3. Share positivity: Show your teen you believe in her. Remind her of the many successes she has had and the hard work she put in to accomplish them. Ask her if she were to put in the same amount of effort in another activity, if that would lead to success? Ask her to list the lessons learned and how her newfound knowledge would influence her future decisions and behaviour. Ask her to provide a different interpretation of the same events when she concluded she wasn’t good enough (what are other reasons the event did not turn out?). Share some of your own stories where you wished you believed in yourself or where in hindsight you learned you are a lot smarter and courageous then you ever thought.

4. Challenge her: Challenge her to try new things and retry some old things. The reason this step comes last is because you need to do some cognitive work before her behaviour will change. By now you have started to demonstrate more uplifting behaviour (so you are not a hypocrite), you have addressed the root cause of why she stopped believing in herself, you have illustrated many of her successes, and let her know you believe in her even if things don’t work out the first time around. These changes add to her confidence and believing in herself becomes a tad easier.

Best Wishes to Your family!

Ivana Pejakovic, Life Coach in Toronto

Using Cognitive Behavioural Therapy With Your Child at Home

Ivana PejakovicB.Sc., MA

Cognitive Behavioural Therapy (CBT) is a form of counselling that helps clients understand how thoughts and feelings influence behaviour. CBT has helped teens with various issues, including, anger, low opinion of oneself, stress, anxiety, low self-esteem and confidence, and many other problems. For example, a teen who constantly thinks about being made fun of, his weaknesses, his failures and mistakes, his lack of fit in social groups, will very likely avoid social situations (because thoughts affect behaviour).

CBT works by helping teens change their thoughts regarding certain events. The negative thoughts are usually false interpretations of what happened. Once they change how they view the event, they change their feelings from negative to positive. Positive thinking (e.g., optimism, hope) and good feelings regarding encourage teens to try new experiences. Therefore a change in thoughts will provide a change in behaviour. These changes always help teens feel better and try again.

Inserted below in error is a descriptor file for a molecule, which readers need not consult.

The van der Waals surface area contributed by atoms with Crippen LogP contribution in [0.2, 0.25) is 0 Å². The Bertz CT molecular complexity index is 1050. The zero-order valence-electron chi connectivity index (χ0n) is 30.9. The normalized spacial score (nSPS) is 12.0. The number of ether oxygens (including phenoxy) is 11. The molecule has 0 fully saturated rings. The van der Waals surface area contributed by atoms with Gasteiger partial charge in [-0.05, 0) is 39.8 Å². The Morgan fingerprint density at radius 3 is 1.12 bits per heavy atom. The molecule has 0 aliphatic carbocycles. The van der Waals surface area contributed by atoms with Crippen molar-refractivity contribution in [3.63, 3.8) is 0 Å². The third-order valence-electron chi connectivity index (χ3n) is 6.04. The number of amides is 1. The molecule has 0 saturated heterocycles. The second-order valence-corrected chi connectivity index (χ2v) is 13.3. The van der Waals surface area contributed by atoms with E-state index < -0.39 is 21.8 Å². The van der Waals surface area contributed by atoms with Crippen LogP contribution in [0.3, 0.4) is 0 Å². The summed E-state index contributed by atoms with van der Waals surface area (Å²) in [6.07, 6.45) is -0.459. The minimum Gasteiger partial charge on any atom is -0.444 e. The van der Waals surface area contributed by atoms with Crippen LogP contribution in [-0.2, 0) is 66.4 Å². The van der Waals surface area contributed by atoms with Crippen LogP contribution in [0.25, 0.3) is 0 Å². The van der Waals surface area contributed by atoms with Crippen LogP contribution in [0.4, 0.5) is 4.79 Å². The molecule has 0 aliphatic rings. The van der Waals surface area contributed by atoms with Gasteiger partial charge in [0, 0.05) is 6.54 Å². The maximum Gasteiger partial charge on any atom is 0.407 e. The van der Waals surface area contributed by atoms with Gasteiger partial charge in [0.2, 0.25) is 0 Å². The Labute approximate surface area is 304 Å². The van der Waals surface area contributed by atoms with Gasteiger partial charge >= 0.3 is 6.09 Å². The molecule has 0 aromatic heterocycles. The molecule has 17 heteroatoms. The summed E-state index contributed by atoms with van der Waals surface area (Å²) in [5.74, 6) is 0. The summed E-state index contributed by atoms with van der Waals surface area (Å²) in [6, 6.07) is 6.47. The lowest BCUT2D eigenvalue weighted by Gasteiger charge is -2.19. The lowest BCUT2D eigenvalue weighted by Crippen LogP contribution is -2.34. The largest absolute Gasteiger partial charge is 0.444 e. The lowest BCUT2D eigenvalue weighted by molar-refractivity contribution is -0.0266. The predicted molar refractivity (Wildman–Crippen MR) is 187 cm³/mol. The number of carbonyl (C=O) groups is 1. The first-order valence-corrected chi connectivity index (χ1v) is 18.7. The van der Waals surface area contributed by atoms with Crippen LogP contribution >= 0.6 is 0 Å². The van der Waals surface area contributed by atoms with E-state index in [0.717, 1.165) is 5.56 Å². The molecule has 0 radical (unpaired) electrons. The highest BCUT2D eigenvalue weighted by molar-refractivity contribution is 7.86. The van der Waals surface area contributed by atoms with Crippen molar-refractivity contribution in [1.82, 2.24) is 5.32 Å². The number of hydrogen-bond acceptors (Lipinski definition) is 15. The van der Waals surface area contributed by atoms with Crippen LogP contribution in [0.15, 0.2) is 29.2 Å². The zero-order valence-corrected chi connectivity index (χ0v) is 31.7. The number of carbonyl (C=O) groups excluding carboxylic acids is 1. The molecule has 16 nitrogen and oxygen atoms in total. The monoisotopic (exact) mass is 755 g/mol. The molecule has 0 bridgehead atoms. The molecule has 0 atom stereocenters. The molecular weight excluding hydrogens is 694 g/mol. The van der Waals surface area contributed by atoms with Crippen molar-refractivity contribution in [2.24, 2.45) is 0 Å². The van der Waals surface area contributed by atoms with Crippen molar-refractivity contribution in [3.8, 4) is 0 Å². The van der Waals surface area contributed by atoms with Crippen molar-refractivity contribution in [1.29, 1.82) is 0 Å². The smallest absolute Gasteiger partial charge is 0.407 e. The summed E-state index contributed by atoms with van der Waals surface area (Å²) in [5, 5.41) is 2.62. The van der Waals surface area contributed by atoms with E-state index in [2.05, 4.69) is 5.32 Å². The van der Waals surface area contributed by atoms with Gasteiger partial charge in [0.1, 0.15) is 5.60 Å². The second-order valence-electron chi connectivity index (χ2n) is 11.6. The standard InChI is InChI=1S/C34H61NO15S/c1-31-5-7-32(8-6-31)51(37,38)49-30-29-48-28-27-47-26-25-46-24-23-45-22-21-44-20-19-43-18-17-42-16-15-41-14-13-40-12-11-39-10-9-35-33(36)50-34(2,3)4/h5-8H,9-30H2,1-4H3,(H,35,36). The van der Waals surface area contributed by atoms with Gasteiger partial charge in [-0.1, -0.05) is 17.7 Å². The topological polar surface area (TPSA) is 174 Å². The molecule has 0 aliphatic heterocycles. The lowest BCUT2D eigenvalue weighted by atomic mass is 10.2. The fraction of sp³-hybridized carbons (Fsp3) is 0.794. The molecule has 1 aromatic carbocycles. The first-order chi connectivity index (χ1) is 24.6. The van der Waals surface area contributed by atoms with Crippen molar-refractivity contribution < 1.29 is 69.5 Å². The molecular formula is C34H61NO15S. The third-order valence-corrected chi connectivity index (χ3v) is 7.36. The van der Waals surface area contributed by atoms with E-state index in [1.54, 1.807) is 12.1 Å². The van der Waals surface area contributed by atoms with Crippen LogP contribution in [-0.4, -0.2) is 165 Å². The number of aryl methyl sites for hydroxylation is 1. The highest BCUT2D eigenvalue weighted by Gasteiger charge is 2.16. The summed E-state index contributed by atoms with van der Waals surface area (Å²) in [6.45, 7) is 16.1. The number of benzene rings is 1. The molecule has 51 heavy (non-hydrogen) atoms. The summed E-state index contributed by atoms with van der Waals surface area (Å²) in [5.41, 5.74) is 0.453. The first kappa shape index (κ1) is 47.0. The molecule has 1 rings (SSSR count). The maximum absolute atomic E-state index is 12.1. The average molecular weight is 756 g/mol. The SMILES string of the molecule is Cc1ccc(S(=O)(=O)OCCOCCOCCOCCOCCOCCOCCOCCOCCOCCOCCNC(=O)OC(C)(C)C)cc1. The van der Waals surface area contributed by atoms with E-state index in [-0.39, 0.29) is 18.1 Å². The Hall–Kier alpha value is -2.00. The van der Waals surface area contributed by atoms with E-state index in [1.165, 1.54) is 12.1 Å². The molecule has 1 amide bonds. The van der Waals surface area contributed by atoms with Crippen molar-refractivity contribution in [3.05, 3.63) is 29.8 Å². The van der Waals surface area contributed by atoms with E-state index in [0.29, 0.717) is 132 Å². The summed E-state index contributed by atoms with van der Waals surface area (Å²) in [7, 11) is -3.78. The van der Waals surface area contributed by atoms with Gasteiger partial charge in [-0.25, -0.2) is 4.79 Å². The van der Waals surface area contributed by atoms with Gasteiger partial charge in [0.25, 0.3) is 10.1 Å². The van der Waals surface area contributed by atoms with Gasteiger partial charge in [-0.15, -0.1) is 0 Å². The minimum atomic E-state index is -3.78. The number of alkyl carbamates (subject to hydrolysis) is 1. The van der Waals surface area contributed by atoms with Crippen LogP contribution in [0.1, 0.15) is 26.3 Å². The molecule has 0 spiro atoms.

No matter what your situation at home is and what you are trying to help your teen with, address the following steps:

1. Thoughts: By speaking to your child you can get an idea of your child’s thinking pattern. Ask questions to get an idea of his logic, of his experiences, of his conclusions and lessons learned. You may feel you already know answers to the questions you ask, but you only know what he told you previously or what you observed. You don’t know his perspective of the situation and his feelings about it (if he never shared). And that is what matters more than reality. Ask questions to find out the perceived consequences of his mistakes and failures (e.g., public embarrassment, feelings of inferiority compared to peers, anger, and anxiety). Ask him to retell the story so you can see where his logic is biased. This is how to access the root cause of his thoughts. It is an essential first step to help your child.

2. Emotions: Thoughts always affect emotions. If your teen is thinking uplifting thoughts, he will demonstrate an uplifting mood and happy feelings. If he is thinking gloomy thoughts his mood and feelings will match. It is impossible to be inconsistent (positive thoughts, but negative mood). Emotions and mood are 1 indicator of what is going on inside your child’s head. By helping your teen clear up his thoughts you will help him change his mood. If you notice your child is down or angry, telling him to ‘brighten up’ or ‘get over it’ can lead him to think you just don’t get him (if this keeps up it can lead child to distance himself from parent). Ask him to help you understand by sharing feelings and emotions a given situation evoked. Communicating with your child in a clam manner regarding what is going on is the best approach. Sometimes it is better to back off for the time being, however, revisit the issue within 24 hours once his mood lightens. This way you show respect for his feelings and demonstrate caring by following up.

3. Behaviour: Thoughts influence emotions and thoughts and emotions together influence behaviour. Behaviour is the second indicator of what thoughts are being played in your teen’s head. If your child feels he is not good enough, it means he has negative thoughts running through his mind (remember it is impossible to think and feel positively and show the opposite behaviour). The thoughts can be translated into feelings of anger, frustration, or sadness. The thoughts and behaviour will usually translate into behaviours such as shyness, avoiding social activities, not signing up for teams, or avoiding challenges. If you want to address your child’s lack of initiative, ask why he passes on fun activities (and try not to jump to obvious conclusions such as laziness, irresponsible, or too coddled. Don’t accept the first answer such as “it’s dumb,” or “it’s boring.” While your child may feel like this for some activities, it is not true for all of them. Get your child to expand by sharing your opinion on it too. If you find you’re doing most of the talking, that’s OK. He’ll open up eventually.

Best Wishes to Your family!

Ivana Pejakovic, Life Coach in Toronto